Four years ago, when he was just getting started in the Christmas light-hanging game, Dennis Broughton decked out the Juneau County home of a building contractor.
He strung thumb-size bulbs along the roofline of the steep, two-story house, and it looked so good, so professional, that before long a neighbor was talking to Broughton about doing his home, too.
Then another neighbor asked. And another. And another - until after a few years, Broughton was decorating six other nearby houses, including the home of a car dealer who called with a mild complaint and a confession that his do-it-yourself approach wasn't cutting it anymore.
"He said, 'You're embarrassing me,' " Broughton recalled Tuesday, taking a break from a holiday decorating business that this year, propelled largely by commercial work in Wisconsin Dells, will rack up more than $500,000 in sales.
"This is exactly what he said: 'You're embarrassing me in my neighborhood. . . . My display just doesn't fit into the neighborhood. Could you come and do ours?' "
So it goes in the growing market for professionally hung Christmas lights. People - well-to-do people, for the most part - see the glittering gables and sparkling evergreens in their neighbors' yards and decide it's worth it to spend $1,000, $1,500 or more to bring in a contractor and make their house look just as good.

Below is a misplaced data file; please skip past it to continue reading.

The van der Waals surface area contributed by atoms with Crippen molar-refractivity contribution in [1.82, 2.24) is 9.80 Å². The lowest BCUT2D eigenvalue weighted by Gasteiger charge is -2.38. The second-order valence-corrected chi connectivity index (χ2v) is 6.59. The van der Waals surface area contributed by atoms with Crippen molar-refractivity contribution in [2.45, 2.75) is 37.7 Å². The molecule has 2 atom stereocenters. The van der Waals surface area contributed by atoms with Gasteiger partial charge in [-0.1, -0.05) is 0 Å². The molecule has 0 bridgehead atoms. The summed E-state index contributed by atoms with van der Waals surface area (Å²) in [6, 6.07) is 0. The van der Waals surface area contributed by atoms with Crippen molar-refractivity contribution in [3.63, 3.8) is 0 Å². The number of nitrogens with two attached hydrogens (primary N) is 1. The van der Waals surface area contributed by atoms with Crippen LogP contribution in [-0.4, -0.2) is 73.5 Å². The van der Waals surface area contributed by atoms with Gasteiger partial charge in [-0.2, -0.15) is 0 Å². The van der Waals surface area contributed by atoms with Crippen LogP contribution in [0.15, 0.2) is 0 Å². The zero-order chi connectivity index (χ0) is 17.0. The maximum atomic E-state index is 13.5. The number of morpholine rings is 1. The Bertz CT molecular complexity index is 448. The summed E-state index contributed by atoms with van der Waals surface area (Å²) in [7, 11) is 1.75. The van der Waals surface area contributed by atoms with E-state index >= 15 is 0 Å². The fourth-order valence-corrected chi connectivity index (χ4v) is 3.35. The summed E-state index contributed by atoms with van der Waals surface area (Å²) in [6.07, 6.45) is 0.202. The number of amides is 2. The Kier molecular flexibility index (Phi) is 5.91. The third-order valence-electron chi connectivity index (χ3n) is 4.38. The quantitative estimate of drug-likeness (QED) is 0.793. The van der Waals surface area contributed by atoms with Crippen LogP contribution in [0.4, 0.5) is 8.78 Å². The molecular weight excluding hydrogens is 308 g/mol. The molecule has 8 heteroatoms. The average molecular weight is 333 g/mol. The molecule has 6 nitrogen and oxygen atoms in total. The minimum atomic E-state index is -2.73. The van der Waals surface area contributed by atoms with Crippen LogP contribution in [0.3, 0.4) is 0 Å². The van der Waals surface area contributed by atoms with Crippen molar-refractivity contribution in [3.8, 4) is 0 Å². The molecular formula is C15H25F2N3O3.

"Generally, if they do one home in an upscale neighborhood, they'll get four or five referrals," said Laurie Reinders, co-owner of an Elm Grove distribution company that started selling lights to contractors four years ago and has nearly doubled sales every year since.
"We don't do any cold calling whatsoever," said Kevin Stephens, manager of the lawn care department and holiday decorating at Milaeger's Inc., a Racine garden center that also has seen strong increases in its light-hanging business. "People just come to us."
Such services have been offered for years, but the market took off around 2001 or 2002, said Matthew Larson, director of operations for The Source Inc., a Pleasanton, Calif., company that sells lights to distributors nationwide.
"The demand is huge, and I think that's because of the aging baby boomer population and just people that are busy and don't have time," Larson said. "And it's dangerous to get on your roof anyway."
Customers of professional firms don't want the mishmash of decorations - inflatable Santas; lollipop forests; crazily flashing, multicolor bulbs - that you see in the yard of the homegrown neighborhood Christmas eccentric.
They want a statement, but with style. So firms such as David J. Frank Landscape Contracting in Germantown have a designer who can talk with clients about ideas for their particular house.
Roger Maurice of Maurice's Lawn, Landscape & Lighting in Menomonee Falls said he tries to tailor colors and lights to each home's architecture.
"People just like the look," he said of professionally decorated homes. "It gives them a little more recognition."
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And for a REAL Christmas light show, check out my post with video, "A Little Christmas Cheer